Can please tell which one is used in whihc scenerios.Though I've used it but I've used it mechanically but not with much interpretation.please gimme some example.

database optimizer chooses different ways to choose data..can plz tell me which is 'performance improving one'.

regards

PNP

Former Member
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154

hm. I would say the following:

choose the select single if you can fully qualify the primary key of the table you want to read data from. you can be sure to receive exactly one record because there can be only one existing in the database which fits the selection criteria.

select up to one row? I generally use this one in order to check if entries exist. e.g. in select * from ekpo up to one rows where ebeln = 'whatever'. if you used the select single here then the extended syntax check would return an error. primary key not fully specified.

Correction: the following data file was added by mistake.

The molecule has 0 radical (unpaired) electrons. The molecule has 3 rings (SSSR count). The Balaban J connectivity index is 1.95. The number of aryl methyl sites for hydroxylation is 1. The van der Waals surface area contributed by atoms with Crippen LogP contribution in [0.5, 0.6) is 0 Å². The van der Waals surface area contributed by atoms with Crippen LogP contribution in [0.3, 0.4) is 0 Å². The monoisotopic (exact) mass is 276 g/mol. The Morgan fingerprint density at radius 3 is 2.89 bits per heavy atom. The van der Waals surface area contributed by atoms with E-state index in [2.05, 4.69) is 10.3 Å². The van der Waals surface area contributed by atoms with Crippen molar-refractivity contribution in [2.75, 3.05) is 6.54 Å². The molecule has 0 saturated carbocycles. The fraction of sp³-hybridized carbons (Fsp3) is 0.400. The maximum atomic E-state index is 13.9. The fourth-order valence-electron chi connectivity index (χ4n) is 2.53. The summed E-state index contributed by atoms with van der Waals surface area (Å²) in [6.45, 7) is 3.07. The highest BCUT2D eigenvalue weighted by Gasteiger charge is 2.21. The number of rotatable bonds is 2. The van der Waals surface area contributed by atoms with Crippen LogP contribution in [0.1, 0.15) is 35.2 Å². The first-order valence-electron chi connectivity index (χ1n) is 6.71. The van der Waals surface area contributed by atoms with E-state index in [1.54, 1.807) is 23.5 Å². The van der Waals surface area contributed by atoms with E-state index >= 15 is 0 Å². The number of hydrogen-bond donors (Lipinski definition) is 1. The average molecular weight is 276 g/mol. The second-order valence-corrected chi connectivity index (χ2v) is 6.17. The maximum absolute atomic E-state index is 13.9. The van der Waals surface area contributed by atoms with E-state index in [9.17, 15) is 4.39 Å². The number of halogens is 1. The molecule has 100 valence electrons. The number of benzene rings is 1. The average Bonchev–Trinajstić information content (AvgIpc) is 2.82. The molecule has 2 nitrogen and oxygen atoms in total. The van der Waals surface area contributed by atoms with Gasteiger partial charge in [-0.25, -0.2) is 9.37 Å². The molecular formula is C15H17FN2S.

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154

Hi robert,thanks for the information..it's very helpful

regards

PNP

Former Member
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155

Hi,

When Select Single statement is used, all the keys should be specified. And more importantly SAP buffer is always bypassed with the use of this statement.

Select upto 1 rows can very well use the buffer in case the table has SAP Buffer declared in ABAP Dictionary.

Regards,

Vijay

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154

Mr Vijayakrishnan,

IF the buffer option is selected in ABAP Dictionary,still teh select single statement will by pass the buffer.

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154

Hi PNP,

If that is a question, then the answer is "yes".

Regards,

Anand Mandalika.

Former Member
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154

Hi Henry,

Both will pick up only one row.

but there is some difference.